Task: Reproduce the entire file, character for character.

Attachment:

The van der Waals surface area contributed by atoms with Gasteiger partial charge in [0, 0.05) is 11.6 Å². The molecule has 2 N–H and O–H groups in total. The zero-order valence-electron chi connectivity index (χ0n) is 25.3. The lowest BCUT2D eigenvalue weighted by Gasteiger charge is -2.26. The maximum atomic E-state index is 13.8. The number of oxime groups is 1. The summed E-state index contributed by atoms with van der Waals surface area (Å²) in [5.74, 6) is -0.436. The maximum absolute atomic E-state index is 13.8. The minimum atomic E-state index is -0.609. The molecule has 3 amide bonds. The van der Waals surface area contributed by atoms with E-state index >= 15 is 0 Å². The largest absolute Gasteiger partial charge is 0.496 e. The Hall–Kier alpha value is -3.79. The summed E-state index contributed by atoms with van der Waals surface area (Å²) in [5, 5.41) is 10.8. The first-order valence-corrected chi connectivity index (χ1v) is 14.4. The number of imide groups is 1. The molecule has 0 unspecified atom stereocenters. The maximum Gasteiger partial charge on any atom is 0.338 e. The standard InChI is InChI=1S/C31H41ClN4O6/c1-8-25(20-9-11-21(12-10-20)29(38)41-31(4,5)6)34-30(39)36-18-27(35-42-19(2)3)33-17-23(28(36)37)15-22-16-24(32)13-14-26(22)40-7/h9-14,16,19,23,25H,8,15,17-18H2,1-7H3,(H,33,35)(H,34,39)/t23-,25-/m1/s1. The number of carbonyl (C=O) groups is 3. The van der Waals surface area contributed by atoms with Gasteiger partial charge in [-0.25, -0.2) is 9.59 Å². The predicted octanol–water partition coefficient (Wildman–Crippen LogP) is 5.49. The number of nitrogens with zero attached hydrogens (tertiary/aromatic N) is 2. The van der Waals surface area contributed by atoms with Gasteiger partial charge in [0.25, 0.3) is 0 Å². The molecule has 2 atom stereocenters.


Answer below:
The van der Waals surface area contributed by atoms with Gasteiger partial charge in [0, 0.05) is 11.6 Å². The molecule has 2 N–H and O–H groups in total. The zero-order valence-electron chi connectivity index (χ0n) is 25.3. The lowest BCUT2D eigenvalue weighted by Gasteiger charge is -2.26. The maximum atomic E-state index is 13.8. The number of oxime groups is 1. The summed E-state index contributed by atoms with van der Waals surface area (Å²) in [5.74, 6) is -0.436. The maximum absolute atomic E-state index is 13.8. The minimum atomic E-state index is -0.609. The molecule has 3 amide bonds. The van der Waals surface area contributed by atoms with E-state index >= 15 is 0 Å². The largest absolute Gasteiger partial charge is 0.496 e. The Hall–Kier alpha value is -3.79. The summed E-state index contributed by atoms with van der Waals surface area (Å²) in [5, 5.41) is 10.8. The first-order valence-corrected chi connectivity index (χ1v) is 14.4. The number of imide groups is 1. The molecule has 0 unspecified atom stereocenters. The maximum Gasteiger partial charge on any atom is 0.338 e. The standard InChI is InChI=1S/C31H41ClN4O6/c1-8-25(20-9-11-21(12-10-20)29(38)41-31(4,5)6)34-30(39)36-18-27(35-42-19(2)3)33-17-23(28(36)37)15-22-16-24(32)13-14-26(22)40-7/h9-14,16,19,23,25H,8,15,17-18H2,1-7H3,(H,33,35)(H,34,39)/t23-,25-/m1/s1. The number of carbonyl (C=O) groups is 3. The van der Waals surface area contributed by atoms with Gasteiger partial charge in [-0.25, -0.2) is 9.59 Å². The predicted octanol–water partition coefficient (Wildman–Crippen LogP) is 5.49. The number of nitrogens with zero attached hydrogens (tertiary/aromatic N) is 2. The van der Waals surface area contributed by atoms with Gasteiger partial charge in [0.25, 0.3) is 0 Å². The molecule has 2 atom stereocenters.